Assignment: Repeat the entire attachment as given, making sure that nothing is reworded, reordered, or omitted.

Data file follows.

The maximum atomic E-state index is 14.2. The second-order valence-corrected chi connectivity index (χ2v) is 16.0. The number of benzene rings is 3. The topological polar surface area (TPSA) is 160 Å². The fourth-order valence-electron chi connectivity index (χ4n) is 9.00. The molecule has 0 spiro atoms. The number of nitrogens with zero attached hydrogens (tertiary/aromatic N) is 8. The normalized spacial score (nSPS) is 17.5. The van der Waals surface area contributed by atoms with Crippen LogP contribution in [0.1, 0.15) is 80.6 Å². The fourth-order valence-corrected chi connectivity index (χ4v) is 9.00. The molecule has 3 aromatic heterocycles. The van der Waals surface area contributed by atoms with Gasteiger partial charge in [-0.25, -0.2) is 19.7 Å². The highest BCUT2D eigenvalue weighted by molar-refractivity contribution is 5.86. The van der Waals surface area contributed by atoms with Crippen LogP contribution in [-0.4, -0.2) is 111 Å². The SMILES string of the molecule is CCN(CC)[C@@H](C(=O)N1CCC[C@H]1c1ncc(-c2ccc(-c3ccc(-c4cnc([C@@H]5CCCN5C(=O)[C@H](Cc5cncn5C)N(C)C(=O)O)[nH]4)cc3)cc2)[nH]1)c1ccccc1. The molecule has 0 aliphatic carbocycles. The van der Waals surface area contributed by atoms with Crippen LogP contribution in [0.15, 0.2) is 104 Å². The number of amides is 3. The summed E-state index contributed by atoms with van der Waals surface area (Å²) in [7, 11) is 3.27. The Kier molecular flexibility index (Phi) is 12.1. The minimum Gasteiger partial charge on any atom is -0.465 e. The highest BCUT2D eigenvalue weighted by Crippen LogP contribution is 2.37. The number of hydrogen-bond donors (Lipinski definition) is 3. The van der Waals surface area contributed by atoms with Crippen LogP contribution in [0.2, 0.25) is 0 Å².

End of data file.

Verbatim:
The maximum atomic E-state index is 14.2. The second-order valence-corrected chi connectivity index (χ2v) is 16.0. The number of benzene rings is 3. The topological polar surface area (TPSA) is 160 Å². The fourth-order valence-electron chi connectivity index (χ4n) is 9.00. The molecule has 0 spiro atoms. The number of nitrogens with zero attached hydrogens (tertiary/aromatic N) is 8. The normalized spacial score (nSPS) is 17.5. The van der Waals surface area contributed by atoms with Crippen LogP contribution in [0.1, 0.15) is 80.6 Å². The fourth-order valence-corrected chi connectivity index (χ4v) is 9.00. The molecule has 3 aromatic heterocycles. The van der Waals surface area contributed by atoms with Gasteiger partial charge in [-0.25, -0.2) is 19.7 Å². The highest BCUT2D eigenvalue weighted by molar-refractivity contribution is 5.86. The van der Waals surface area contributed by atoms with Crippen LogP contribution in [-0.4, -0.2) is 111 Å². The SMILES string of the molecule is CCN(CC)[C@@H](C(=O)N1CCC[C@H]1c1ncc(-c2ccc(-c3ccc(-c4cnc([C@@H]5CCCN5C(=O)[C@H](Cc5cncn5C)N(C)C(=O)O)[nH]4)cc3)cc2)[nH]1)c1ccccc1. The molecule has 0 aliphatic carbocycles. The van der Waals surface area contributed by atoms with Crippen LogP contribution in [0.15, 0.2) is 104 Å². The number of amides is 3. The summed E-state index contributed by atoms with van der Waals surface area (Å²) in [7, 11) is 3.27. The Kier molecular flexibility index (Phi) is 12.1. The minimum Gasteiger partial charge on any atom is -0.465 e. The highest BCUT2D eigenvalue weighted by Crippen LogP contribution is 2.37. The number of hydrogen-bond donors (Lipinski definition) is 3. The van der Waals surface area contributed by atoms with Crippen LogP contribution in [0.2, 0.25) is 0 Å².